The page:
Europe's flagship Jupiter mission is struggling to unfurl an antenna in deep space.
The Jupiter Icy Moons Explorer or JUICE spacecraft has a stuck antenna on one of its instruments, European Space Agency (ESA) officials reported Friday (April 28). The instrument is designed to penetrate the icy surface of Jupiter moons using radar, to seek signs of habitable conditions for life in the waters beneath.
"A matter of millimeters could make the difference to set the rest of the radar free," ESA officials wrote in an update. Teams working on the partially deployed antenna "have lots of ideas up their sleeves" to free up the jam, they added.
The $1.1 billion (870 million euros) JUICE launched on April 14 for an expected arrival at Jupiter's system in July 2031, where it will spend years flying around the icy Jupiter moons and learning more about their potentially life-friendly environments.
While 10 of the 11 spacecraft instruments are working fine so far, the spacecraft's Radar for Icy Moons Exploration (RIME) antenna is jammed in its mounting bracket. Engineers suspect a tiny stuck pin is holding it in place.
"Various options are still available to nudge the important instrument out of its current position," ESA officials wrote. "The next steps to fully deploy the antenna include an engine burn to shake the spacecraft a little, followed by a series of rotations that will turn JUICE, warming up the mount and radar, which are currently in the cold shadows."
Commissioning, or the first steps of getting a spacecraft ready for its mission, is ongoing for about the next two months. ESA officials emphasized there is "plenty of time for teams to get to the bottom of the RIME deployment issue" in the time remaining.
Assuming the 52-foot (16-meter) antenna unjams, it will allow JUICE to see as far as 20 feet (9 meters) underneath Jupiter moons like Ganymede or Europa. Europa in particular has shown signs of spewing water into space, suggesting the ice has exposure to the outside environment.
This is not the first time a Jovian mission faced antenna issues. NASA's Galileo mission never was able to deploy its high-gain antenna properly ahead of visiting Jupiter and its icy moons between 1995 and 2003. The mission still sent data back home, but at a lower rate than designed for.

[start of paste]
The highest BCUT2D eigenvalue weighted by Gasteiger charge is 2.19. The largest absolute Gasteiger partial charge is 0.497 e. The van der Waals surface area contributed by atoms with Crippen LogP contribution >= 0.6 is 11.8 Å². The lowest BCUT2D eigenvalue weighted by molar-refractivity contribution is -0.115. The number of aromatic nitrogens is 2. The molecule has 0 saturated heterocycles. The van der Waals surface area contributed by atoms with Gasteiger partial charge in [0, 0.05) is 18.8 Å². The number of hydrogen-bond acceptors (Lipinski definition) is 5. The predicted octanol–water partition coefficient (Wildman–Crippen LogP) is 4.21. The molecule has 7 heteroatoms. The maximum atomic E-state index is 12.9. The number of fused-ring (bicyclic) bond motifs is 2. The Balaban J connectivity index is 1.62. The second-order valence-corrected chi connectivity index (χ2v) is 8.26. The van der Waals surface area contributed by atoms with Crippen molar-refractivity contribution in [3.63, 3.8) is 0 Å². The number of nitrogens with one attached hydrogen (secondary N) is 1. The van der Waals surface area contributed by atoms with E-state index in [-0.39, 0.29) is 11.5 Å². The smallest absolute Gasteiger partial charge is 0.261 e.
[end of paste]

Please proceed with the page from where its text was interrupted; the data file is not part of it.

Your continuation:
Elizabeth Howell is the co-author of "Why Am I Taller?" (ECW Press, 2022; with Canadian astronaut Dave Williams), a book about space medicine. Follow her on Twitter @howellspace. Follow us on Twitter @Spacedotcom or Facebook.
Get the Space.com Newsletter
Breaking space news, the latest updates on rocket launches, skywatching events and more!
Elizabeth Howell (she/her), Ph.D., is a staff writer in the spaceflight channel since 2022 covering diversity, education and gaming as well. She was contributing writer for Space.com for 10 years before joining full-time. Elizabeth's reporting includes multiple exclusives with the White House and Office of the Vice-President of the United States, an exclusive conversation with aspiring space tourist (and NSYNC bassist) Lance Bass, speaking several times with the International Space Station, witnessing five human spaceflight launches on two continents, flying parabolic, working inside a spacesuit, and participating in a simulated Mars mission. Her latest book, "Why Am I Taller?", is co-written with astronaut Dave Williams. Elizabeth holds a Ph.D. and M.Sc. in Space Studies from the University of North Dakota, a Bachelor of Journalism from Canada's Carleton University and a Bachelor of History from Canada's Athabasca University. Elizabeth is also a post-secondary instructor in communications and science at several institutions since 2015; her experience includes developing and teaching an astronomy course at Canada's Algonquin College (with Indigenous content as well) to more than 1,000 students since 2020. Elizabeth first got interested in space after watching the movie Apollo 13 in 1996, and still wants to be an astronaut someday. Mastodon: https://qoto.org/@howellspace